While ETags do have some advantages, such as better caching and lower bandwidth usage, they can also cause slower load speed and result in the same object ending up cached multiple times. So a preferred route for getting rid of this problem on a WordPress site is to simply turn them off.
To do so, append the following to your .htaccess.
Header unset Etag
Header set Connection keep-alive
Check PHP version
Use PHP 7 or higher. It’s significantly faster than predecessors and also more secure. You should be able to see which version of PHP you’re running in your hosting control panel. You can usually change it from there, but if you run into trouble, ask your host for assistance.
Optimize your WordPress installation for speed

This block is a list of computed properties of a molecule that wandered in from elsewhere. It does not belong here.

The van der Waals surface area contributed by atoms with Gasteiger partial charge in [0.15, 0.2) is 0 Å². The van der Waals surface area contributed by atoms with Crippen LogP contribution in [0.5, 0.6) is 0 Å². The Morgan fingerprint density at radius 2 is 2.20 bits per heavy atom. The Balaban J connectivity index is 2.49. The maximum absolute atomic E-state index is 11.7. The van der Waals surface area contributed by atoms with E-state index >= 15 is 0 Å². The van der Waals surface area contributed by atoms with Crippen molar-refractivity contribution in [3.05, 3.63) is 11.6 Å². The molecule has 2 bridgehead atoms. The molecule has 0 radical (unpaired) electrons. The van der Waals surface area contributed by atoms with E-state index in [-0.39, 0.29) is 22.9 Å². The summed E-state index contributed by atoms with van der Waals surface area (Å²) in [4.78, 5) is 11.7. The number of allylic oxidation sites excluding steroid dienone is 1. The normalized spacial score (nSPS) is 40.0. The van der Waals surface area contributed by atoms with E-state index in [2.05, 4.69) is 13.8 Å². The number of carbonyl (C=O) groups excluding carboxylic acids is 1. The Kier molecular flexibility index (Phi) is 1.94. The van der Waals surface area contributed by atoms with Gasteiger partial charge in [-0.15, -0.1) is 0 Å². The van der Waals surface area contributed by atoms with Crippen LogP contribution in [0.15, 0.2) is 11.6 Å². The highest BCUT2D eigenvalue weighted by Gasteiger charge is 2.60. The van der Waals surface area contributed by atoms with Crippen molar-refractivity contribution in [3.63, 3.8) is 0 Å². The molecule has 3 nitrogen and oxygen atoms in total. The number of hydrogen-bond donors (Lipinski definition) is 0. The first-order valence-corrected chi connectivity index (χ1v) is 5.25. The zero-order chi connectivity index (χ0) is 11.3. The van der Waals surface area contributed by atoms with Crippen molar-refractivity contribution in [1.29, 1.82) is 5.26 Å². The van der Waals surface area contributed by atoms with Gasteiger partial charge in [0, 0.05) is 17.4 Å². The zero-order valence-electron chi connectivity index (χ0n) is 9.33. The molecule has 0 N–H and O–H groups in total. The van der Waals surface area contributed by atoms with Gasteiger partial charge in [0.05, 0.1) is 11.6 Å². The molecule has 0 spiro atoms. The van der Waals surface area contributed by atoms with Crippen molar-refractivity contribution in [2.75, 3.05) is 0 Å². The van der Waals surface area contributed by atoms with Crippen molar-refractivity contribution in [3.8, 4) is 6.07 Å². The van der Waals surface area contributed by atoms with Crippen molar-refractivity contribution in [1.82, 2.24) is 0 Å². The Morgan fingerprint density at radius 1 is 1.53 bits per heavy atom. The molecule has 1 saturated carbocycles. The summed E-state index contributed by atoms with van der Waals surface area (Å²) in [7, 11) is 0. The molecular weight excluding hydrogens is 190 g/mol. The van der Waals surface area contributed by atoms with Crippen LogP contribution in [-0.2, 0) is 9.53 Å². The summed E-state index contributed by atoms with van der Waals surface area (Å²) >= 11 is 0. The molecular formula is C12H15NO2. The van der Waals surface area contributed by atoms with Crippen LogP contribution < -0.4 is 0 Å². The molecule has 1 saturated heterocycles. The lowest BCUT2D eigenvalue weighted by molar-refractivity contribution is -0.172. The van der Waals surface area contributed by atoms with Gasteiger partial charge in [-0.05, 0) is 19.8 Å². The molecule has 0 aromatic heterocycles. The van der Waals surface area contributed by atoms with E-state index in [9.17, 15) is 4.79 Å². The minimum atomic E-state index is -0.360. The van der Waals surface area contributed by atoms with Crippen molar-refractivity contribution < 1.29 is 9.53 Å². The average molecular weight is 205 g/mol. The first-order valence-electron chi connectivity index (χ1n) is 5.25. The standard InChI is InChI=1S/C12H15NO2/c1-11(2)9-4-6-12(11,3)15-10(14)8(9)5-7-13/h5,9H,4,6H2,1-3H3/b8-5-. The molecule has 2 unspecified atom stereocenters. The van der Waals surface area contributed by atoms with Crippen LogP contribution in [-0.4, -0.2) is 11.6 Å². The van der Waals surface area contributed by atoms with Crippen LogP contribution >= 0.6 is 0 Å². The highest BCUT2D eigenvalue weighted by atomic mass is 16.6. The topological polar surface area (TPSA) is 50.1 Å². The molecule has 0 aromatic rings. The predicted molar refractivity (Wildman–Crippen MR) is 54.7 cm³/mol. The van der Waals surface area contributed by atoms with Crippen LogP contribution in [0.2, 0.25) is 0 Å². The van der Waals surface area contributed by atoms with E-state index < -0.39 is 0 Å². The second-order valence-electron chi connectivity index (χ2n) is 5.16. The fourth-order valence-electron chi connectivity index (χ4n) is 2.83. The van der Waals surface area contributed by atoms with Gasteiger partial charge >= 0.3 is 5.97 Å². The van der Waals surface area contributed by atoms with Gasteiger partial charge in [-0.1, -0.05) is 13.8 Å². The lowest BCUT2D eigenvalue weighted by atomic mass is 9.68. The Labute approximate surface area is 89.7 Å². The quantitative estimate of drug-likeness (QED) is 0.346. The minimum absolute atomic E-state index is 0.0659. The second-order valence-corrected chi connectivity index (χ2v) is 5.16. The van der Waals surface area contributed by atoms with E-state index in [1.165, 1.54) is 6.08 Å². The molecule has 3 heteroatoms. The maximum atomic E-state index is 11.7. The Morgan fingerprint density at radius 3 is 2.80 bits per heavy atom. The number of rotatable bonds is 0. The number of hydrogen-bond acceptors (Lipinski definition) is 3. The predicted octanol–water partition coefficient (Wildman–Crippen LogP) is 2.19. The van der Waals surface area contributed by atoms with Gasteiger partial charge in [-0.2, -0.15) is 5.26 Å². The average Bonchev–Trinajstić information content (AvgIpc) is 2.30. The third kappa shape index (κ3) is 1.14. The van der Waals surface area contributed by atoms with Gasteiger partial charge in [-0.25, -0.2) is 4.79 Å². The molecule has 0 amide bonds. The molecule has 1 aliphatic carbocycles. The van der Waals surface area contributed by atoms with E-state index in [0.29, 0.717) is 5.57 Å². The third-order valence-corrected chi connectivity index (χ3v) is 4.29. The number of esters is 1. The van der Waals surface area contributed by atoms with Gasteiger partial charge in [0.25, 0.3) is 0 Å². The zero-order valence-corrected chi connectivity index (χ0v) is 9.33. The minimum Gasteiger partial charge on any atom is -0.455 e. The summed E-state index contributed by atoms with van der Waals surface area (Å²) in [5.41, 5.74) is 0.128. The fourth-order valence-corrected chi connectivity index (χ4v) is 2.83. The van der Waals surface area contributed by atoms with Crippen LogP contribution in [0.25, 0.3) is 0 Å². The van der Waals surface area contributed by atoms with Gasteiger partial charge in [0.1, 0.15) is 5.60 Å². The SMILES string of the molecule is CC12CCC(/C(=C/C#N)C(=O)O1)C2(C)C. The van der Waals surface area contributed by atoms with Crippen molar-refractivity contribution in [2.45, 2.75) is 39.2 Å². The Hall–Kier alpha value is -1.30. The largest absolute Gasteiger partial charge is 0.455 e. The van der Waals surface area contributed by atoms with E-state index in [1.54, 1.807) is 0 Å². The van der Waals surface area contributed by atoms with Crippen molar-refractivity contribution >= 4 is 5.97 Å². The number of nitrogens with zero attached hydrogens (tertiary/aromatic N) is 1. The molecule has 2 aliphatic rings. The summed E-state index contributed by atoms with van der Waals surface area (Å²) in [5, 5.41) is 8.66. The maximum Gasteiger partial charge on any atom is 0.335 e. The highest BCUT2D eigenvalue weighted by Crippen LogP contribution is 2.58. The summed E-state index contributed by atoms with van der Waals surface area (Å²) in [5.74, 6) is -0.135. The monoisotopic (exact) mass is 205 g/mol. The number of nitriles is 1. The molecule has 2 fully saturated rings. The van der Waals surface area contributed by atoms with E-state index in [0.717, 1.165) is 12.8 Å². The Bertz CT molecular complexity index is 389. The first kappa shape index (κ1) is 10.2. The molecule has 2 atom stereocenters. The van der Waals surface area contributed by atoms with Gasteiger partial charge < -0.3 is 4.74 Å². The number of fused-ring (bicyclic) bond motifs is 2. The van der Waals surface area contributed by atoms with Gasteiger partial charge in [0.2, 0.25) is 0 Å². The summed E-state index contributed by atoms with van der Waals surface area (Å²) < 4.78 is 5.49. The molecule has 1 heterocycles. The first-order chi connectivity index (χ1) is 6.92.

Before you begin any modification of your WordPress site, especially performance optimization, it is important to have a full backup of your WordPress installation. On GoDaddy, you can create one manually or sign up for automatic daily backups.
Minimize plugins and remove unused themes
The first and easiest step to speed up a WordPress site is to deactivate and delete any unnecessary plugins.
From there, you can try selectively disabling plugins to see if one of them is significantly affecting site performance. If so, swap it out for a different one or contact the developer for support.
It might be possible for the developer to speed up a WordPress plugin if you point out the problem. Ditch unused themes while you’re at it. (It’s a good idea to keep one spare around so you have one to switch to in an emergency.)
Getting rid of unneeded plugins and unused themes will save you from a bunch of annoying update notices too.
Use a fast theme